A driver in the Highlands was allegedly caught eight times over the limit during a summer clampdown by police.
Between June 24 and July 7, officers across the country carried out 3,076 breath tests, with 238 of those showing drivers were over the breath-alcohol limit.
Of those, 29 were caught driving under the influence the morning after and 27 motorists face forfeiture orders for the removal of their vehicle.
During the campaign, a man in the north of Scotland was arrested following a road traffic collision and allegedly blew eight times over the drink-drive limit when he was arrested.
No other details of the incident was provided by police, but chief superintendent Stewart Carle, head of road policing, said: “It beggars belief that despite the continued efforts of road safety agencies that so many drivers in Scotland still aren’t heeding our warnings about the dangers of drinking and driving, or getting behind the wheel under the influence of drugs.
“This selfish, reckless behaviour is a personal choice and could cost someone their life. Drivers and motorcyclists who drink or take drugs puts themselves and other road users at grave risk of death or serious injury.
“We are committed to tackling the irresponsible actions of anyone who drives drunk or after taking drugs.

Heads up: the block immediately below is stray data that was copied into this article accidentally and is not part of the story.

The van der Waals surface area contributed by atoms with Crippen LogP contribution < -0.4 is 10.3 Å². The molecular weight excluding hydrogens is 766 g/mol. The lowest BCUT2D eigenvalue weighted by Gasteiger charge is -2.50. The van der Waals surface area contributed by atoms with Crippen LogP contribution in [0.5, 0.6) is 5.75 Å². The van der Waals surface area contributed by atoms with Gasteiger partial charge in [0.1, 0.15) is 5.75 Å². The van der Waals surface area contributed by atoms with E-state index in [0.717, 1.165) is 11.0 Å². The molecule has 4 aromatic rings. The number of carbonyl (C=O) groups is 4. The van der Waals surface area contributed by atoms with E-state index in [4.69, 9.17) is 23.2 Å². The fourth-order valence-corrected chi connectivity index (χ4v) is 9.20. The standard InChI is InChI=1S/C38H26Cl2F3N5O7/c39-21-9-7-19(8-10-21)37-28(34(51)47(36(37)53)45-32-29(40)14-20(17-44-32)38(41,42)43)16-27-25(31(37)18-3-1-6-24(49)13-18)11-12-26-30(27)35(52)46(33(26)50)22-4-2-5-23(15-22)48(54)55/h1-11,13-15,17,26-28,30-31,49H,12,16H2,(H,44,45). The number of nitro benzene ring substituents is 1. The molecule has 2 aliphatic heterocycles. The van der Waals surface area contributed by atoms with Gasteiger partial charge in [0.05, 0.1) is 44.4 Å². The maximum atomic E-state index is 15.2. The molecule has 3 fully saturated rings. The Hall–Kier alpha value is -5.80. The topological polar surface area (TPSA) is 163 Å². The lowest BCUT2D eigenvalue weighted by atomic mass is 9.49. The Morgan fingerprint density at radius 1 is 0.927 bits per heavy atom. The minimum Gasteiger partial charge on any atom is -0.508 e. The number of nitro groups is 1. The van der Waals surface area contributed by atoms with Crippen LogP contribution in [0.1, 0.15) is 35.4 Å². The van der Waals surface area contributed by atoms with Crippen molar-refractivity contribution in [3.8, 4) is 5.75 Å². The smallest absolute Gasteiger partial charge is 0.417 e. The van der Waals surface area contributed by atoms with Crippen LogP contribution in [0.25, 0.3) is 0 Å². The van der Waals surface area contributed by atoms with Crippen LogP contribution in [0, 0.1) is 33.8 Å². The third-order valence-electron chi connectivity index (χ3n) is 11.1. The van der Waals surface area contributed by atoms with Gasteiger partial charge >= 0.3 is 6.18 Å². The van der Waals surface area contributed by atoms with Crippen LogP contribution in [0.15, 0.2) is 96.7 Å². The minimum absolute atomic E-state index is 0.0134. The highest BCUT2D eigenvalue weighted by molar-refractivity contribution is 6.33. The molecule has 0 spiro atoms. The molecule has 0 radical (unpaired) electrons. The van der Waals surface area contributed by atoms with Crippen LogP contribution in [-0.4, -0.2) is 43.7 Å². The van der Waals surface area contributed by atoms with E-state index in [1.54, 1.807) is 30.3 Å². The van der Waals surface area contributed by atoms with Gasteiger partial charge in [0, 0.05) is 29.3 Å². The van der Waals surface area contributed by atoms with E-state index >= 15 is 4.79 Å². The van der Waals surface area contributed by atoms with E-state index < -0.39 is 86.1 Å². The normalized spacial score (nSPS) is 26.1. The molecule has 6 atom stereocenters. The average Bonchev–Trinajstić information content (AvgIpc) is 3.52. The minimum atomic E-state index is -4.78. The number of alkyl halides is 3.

“Our officers won’t hesitate to carry out the necessary checks on anyone who is thought to be driving under the influence.
“Everyone has a responsibility to ensure they are fit and safe to drive every time they take control of a motor vehicle. There are no exceptions to these laws.
“One alcoholic drink can put you over the limit in Scotland. It’s simply not worth the risk.
“If you’re going out, plan how you’ll get home – and bear in mind you may still be unfit to drive the morning after you’ve been drinking. If you don’t, you could be responsible for taking someone’s life and face life-changing consequences.”
Meanwhile, 70 drivers received warnings after dedicated road safety patrols on the NC500 route in Caithness on Friday and Saturday.
Another 39 were dealt with by way of a fixed penalty or a report to the procurator fiscal following patrols on the A9, A835 and A836.
Offences included dangerous driving, careless driving, speeding, failing to wear a seatbelt and using a mobile phone while driving.
A 67-year-old man also had his driving licence temporarily revoked after he failed a roadside eyesight test.
Road policing sergeant Gus Murray said: “Drivers and riders need to be persuaded that driving at inappropriate speeds is not a minor, technical offence that everyone commits, but a serious, dangerous and antisocial activity.”